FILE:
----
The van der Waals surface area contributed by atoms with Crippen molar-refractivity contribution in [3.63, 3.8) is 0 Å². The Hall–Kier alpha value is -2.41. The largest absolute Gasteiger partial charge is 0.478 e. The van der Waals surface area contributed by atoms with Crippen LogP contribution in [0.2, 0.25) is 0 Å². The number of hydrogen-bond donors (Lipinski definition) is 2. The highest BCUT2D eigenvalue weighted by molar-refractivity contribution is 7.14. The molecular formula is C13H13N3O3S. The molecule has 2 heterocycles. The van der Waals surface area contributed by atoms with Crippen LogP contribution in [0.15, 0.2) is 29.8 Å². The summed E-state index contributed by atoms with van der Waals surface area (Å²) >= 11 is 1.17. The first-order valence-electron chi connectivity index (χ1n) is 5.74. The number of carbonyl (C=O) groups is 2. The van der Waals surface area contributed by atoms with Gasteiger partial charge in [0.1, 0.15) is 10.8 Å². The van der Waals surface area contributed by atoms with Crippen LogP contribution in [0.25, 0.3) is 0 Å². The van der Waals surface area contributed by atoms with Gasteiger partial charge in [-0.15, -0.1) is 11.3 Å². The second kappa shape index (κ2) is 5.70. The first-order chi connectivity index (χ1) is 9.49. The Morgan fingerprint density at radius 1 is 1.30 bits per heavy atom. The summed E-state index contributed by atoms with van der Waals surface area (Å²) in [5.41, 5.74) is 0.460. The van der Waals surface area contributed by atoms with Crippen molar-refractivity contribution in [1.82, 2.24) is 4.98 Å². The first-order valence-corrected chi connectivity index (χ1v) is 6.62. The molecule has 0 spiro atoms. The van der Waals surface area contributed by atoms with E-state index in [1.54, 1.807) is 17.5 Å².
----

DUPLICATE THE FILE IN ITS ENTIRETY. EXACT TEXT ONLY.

The van der Waals surface area contributed by atoms with Crippen molar-refractivity contribution in [3.63, 3.8) is 0 Å². The Hall–Kier alpha value is -2.41. The largest absolute Gasteiger partial charge is 0.478 e. The van der Waals surface area contributed by atoms with Crippen LogP contribution in [0.2, 0.25) is 0 Å². The number of hydrogen-bond donors (Lipinski definition) is 2. The highest BCUT2D eigenvalue weighted by molar-refractivity contribution is 7.14. The molecular formula is C13H13N3O3S. The molecule has 2 heterocycles. The van der Waals surface area contributed by atoms with Crippen LogP contribution in [0.15, 0.2) is 29.8 Å². The summed E-state index contributed by atoms with van der Waals surface area (Å²) >= 11 is 1.17. The first-order valence-electron chi connectivity index (χ1n) is 5.74. The number of carbonyl (C=O) groups is 2. The van der Waals surface area contributed by atoms with Gasteiger partial charge in [0.1, 0.15) is 10.8 Å². The van der Waals surface area contributed by atoms with Crippen LogP contribution in [0.25, 0.3) is 0 Å². The van der Waals surface area contributed by atoms with Gasteiger partial charge in [-0.15, -0.1) is 11.3 Å². The second kappa shape index (κ2) is 5.70. The first-order chi connectivity index (χ1) is 9.49. The Morgan fingerprint density at radius 1 is 1.30 bits per heavy atom. The summed E-state index contributed by atoms with van der Waals surface area (Å²) in [5.41, 5.74) is 0.460. The van der Waals surface area contributed by atoms with Crippen molar-refractivity contribution in [1.82, 2.24) is 4.98 Å². The first-order valence-corrected chi connectivity index (χ1v) is 6.62. The molecule has 0 spiro atoms. The van der Waals surface area contributed by atoms with E-state index in [1.54, 1.807) is 17.5 Å².